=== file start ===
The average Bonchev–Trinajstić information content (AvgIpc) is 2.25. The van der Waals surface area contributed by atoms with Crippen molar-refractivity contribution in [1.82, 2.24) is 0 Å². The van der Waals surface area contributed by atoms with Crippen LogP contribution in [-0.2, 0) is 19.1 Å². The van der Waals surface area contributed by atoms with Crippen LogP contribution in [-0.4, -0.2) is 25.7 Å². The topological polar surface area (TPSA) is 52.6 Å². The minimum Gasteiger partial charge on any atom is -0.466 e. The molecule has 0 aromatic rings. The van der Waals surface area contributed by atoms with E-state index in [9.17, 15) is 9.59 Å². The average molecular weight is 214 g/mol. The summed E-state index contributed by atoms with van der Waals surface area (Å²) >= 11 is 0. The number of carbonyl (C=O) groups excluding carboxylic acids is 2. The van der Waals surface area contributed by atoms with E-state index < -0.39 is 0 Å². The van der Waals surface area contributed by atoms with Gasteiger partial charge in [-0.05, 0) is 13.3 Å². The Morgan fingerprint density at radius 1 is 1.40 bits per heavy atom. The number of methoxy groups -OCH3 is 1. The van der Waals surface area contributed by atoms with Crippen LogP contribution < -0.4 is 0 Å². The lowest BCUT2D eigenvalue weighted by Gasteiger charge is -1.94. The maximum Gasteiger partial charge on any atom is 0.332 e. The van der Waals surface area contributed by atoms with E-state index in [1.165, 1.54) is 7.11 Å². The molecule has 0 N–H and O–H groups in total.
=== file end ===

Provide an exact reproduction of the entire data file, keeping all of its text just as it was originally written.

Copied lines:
The average Bonchev–Trinajstić information content (AvgIpc) is 2.25. The van der Waals surface area contributed by atoms with Crippen molar-refractivity contribution in [1.82, 2.24) is 0 Å². The van der Waals surface area contributed by atoms with Crippen LogP contribution in [-0.2, 0) is 19.1 Å². The van der Waals surface area contributed by atoms with Crippen LogP contribution in [-0.4, -0.2) is 25.7 Å². The topological polar surface area (TPSA) is 52.6 Å². The minimum Gasteiger partial charge on any atom is -0.466 e. The molecule has 0 aromatic rings. The van der Waals surface area contributed by atoms with E-state index in [9.17, 15) is 9.59 Å². The average molecular weight is 214 g/mol. The summed E-state index contributed by atoms with van der Waals surface area (Å²) >= 11 is 0. The number of carbonyl (C=O) groups excluding carboxylic acids is 2. The van der Waals surface area contributed by atoms with E-state index < -0.39 is 0 Å². The van der Waals surface area contributed by atoms with Gasteiger partial charge in [-0.05, 0) is 13.3 Å². The Morgan fingerprint density at radius 1 is 1.40 bits per heavy atom. The number of methoxy groups -OCH3 is 1. The van der Waals surface area contributed by atoms with Crippen LogP contribution < -0.4 is 0 Å². The lowest BCUT2D eigenvalue weighted by Gasteiger charge is -1.94. The maximum Gasteiger partial charge on any atom is 0.332 e. The van der Waals surface area contributed by atoms with E-state index in [1.165, 1.54) is 7.11 Å². The molecule has 0 N–H and O–H groups in total.